Pinion Ridge and McKenzie Buttes GPS Tracks

Pinion Ridge overlooking Hwy 550

Pinion Ridge overlooking Hwy 550. This was taken from point A shown on the GPS map below. In the far background at the upper left you can see Grand Mesa.

Directly across the Uncompahgre River from where we live is a geological feature that consists of Pinion Ridge and McKenzie Butte. I was up there a couple years ago and found the area quite beautiful. I returned last Wednesday and again Friday with the goal of exploring every nook and cranny. I nearly succeeded. The annotated GPS track is below, and below that a map showing how to access the area.
GPS map of Pinion Ridge / McKenzie Butte

GPS map of Pinion Ridge / McKenzie Butte. See text for descriptions of the areas marked by capital letters.

Pinion Ridge vicinity map

Pinion Ridge vicinity map. The area can easily be accessed from Colona, CO. From there travel on Ouray County Road 1 and then turn off as noted. There's only one way in and out, and that's on County Road 1B.

Access first. The area is entirely BLM land, nearly all entirely unimproved. Ouray County Road 1B is the only way in and out, and the road is in remarkably good shape. To get there, start at Colona, then travel several miles south on Ouray County Road 1. Hint: the DeLorme base map is out of date. In fact, the place to turn is where CR 1 takes a 45 degree turn to the right. That’s at the corner of CR 1B and Sue Bob Lane. You turn east as shown on the map. The road up the hill is in great shape—in fact, on Wednesday, I met a fellow on his tractor who was grading down the ruts. There are still ruts, so be careful. Note that this road is in excellent shape from the entry point at the south up to point H on the map. Otherwise it’s not in as good a shape, and in fact to the very north is in terrible shape. (The red map pins on the access map show where my ham radio APRS tracker worked. See here.)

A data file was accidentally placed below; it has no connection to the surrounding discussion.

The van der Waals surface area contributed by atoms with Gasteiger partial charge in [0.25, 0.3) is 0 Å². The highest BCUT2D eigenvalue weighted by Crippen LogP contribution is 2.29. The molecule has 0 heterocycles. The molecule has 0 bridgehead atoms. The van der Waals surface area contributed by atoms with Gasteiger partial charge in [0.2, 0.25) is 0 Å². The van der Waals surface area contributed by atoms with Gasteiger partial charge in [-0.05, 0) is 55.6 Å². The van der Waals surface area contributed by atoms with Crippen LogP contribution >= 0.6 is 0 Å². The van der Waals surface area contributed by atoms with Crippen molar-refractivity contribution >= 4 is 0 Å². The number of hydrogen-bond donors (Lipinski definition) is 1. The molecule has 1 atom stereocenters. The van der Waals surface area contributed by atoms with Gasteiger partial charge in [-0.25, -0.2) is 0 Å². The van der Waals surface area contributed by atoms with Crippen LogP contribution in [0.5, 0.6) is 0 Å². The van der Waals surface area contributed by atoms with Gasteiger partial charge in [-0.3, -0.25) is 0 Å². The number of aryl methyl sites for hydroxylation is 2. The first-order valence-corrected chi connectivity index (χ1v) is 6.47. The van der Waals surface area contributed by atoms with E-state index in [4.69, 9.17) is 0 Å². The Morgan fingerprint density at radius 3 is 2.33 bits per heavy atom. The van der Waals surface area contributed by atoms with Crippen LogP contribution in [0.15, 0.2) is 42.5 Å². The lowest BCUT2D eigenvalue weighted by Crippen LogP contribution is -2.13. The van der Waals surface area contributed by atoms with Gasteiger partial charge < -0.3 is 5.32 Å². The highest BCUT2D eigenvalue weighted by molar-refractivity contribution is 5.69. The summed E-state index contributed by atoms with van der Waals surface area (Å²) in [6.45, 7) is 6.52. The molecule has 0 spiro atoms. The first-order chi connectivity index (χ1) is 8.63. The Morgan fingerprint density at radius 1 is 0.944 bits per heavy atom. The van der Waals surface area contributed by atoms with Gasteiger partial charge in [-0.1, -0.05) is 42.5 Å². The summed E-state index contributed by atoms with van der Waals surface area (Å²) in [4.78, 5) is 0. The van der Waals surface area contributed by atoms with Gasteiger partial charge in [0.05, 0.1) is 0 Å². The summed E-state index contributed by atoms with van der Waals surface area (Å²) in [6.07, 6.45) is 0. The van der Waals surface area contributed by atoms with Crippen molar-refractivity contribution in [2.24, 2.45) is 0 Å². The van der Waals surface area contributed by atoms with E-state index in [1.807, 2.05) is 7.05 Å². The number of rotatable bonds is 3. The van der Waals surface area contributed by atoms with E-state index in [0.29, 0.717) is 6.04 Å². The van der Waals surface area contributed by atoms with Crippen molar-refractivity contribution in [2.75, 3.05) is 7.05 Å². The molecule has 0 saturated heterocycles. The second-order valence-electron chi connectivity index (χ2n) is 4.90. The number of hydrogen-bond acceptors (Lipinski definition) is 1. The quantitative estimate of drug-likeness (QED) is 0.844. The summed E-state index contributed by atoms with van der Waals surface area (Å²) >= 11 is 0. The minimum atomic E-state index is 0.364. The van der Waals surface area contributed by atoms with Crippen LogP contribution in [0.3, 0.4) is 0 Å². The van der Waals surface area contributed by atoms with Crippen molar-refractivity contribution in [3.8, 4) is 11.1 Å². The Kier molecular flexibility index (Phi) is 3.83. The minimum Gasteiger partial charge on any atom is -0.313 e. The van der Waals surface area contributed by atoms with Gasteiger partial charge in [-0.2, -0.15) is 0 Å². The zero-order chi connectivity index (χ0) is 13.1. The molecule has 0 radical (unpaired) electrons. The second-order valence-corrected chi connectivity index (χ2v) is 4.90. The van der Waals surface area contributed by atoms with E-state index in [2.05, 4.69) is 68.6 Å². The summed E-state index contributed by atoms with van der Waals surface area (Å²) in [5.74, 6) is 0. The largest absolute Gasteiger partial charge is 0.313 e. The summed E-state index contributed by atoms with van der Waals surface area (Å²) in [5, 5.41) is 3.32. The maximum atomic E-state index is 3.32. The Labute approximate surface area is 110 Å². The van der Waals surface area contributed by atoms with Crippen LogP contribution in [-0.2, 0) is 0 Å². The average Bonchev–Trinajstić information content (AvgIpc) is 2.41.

Now, to the GPS map. My goal was area F, way down at the lower right. If that road really is there, then I’d be able to peer over the edge, down across the Uncompahgre, to where our little subdivision is. Sadly, that’s the only part of the area I was unable to explore. Note: When I use the term “road” I generally mean just that—traversable by pickup truck or Jeep. Certainly an ATV can use these roads, although on the road marked “there be dragons!” the erosion is so bad I think only a motorcycle can make it through. There are no tracks or trails anywhere in the area specifically for ATVs or motorcycles. Please don’t make any! (See Stay the Trail.)

Let’s take the letters in alphabetical order:

  • A. This point is easily accessible and overlooks part of the canyon that’s further north from where we live. The viewpoint is shown in this post’s lead-in photo. Note that BLM owns the land down to the valley floor (the area with the fine brown cross-hatchings is BLM), but it’s private land thereafter. I opted not to go down the road (although there were pick-up-sized tire tracks) because I feared I’d find myself at a locked gate with no place to turn around. BTW, the road from A to the north is clearly visible from Hwy 550 below. If you look in the very upper right corner, that blue line is Hwy 550.
  • B. This again would be a nice viewpoint. The road went up here and then suddenly terminated. My guess is it’s used as a campsite.
  • C. As you enter the area, turn right onto the road marked with a C. Note that the stretch from CR 1B until the little squiggly that marks a campsite is in absolutely terrible shape. Rocky, rutted, and not much that can be done about it. It doesn’t last long—past the campsite it’s not too bad though rutted.